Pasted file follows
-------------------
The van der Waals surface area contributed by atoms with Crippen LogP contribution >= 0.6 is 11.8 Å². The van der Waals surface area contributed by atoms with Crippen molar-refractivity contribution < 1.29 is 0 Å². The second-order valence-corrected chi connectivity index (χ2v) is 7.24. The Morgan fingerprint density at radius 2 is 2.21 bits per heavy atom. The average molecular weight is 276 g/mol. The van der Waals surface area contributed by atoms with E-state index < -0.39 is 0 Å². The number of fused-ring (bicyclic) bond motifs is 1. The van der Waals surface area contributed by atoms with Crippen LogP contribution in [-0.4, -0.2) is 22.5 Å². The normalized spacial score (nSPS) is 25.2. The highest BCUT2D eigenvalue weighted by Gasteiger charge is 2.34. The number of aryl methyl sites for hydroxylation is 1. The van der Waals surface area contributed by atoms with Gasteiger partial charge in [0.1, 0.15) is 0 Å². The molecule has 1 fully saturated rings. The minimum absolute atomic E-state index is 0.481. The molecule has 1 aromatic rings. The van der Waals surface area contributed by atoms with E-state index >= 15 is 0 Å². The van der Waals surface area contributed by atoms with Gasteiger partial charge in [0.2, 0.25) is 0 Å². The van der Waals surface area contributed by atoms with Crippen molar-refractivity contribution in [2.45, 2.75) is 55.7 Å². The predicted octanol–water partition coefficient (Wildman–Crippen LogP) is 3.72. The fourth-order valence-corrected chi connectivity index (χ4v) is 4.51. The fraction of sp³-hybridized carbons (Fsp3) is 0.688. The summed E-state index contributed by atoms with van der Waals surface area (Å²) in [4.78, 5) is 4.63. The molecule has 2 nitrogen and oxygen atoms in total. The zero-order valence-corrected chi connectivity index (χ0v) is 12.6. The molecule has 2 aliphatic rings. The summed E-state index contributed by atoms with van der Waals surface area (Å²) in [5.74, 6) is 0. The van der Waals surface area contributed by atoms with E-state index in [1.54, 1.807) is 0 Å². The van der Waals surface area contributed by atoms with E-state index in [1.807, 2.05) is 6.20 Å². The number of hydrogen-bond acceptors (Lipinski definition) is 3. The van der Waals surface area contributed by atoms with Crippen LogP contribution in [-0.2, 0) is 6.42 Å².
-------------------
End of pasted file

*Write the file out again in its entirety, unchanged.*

The van der Waals surface area contributed by atoms with Crippen LogP contribution >= 0.6 is 11.8 Å². The van der Waals surface area contributed by atoms with Crippen molar-refractivity contribution < 1.29 is 0 Å². The second-order valence-corrected chi connectivity index (χ2v) is 7.24. The Morgan fingerprint density at radius 2 is 2.21 bits per heavy atom. The average molecular weight is 276 g/mol. The van der Waals surface area contributed by atoms with E-state index < -0.39 is 0 Å². The number of fused-ring (bicyclic) bond motifs is 1. The van der Waals surface area contributed by atoms with Crippen LogP contribution in [-0.4, -0.2) is 22.5 Å². The normalized spacial score (nSPS) is 25.2. The highest BCUT2D eigenvalue weighted by Gasteiger charge is 2.34. The number of aryl methyl sites for hydroxylation is 1. The van der Waals surface area contributed by atoms with Gasteiger partial charge in [0.1, 0.15) is 0 Å². The molecule has 1 fully saturated rings. The minimum absolute atomic E-state index is 0.481. The molecule has 1 aromatic rings. The van der Waals surface area contributed by atoms with E-state index >= 15 is 0 Å². The van der Waals surface area contributed by atoms with Gasteiger partial charge in [0.2, 0.25) is 0 Å². The van der Waals surface area contributed by atoms with Crippen molar-refractivity contribution in [2.45, 2.75) is 55.7 Å². The predicted octanol–water partition coefficient (Wildman–Crippen LogP) is 3.72. The fourth-order valence-corrected chi connectivity index (χ4v) is 4.51. The fraction of sp³-hybridized carbons (Fsp3) is 0.688. The summed E-state index contributed by atoms with van der Waals surface area (Å²) in [4.78, 5) is 4.63. The molecule has 2 nitrogen and oxygen atoms in total. The zero-order valence-corrected chi connectivity index (χ0v) is 12.6. The molecule has 2 aliphatic rings. The summed E-state index contributed by atoms with van der Waals surface area (Å²) in [5.74, 6) is 0. The van der Waals surface area contributed by atoms with E-state index in [1.54, 1.807) is 0 Å². The van der Waals surface area contributed by atoms with E-state index in [1.807, 2.05) is 6.20 Å². The number of hydrogen-bond acceptors (Lipinski definition) is 3. The van der Waals surface area contributed by atoms with Crippen LogP contribution in [-0.2, 0) is 6.42 Å².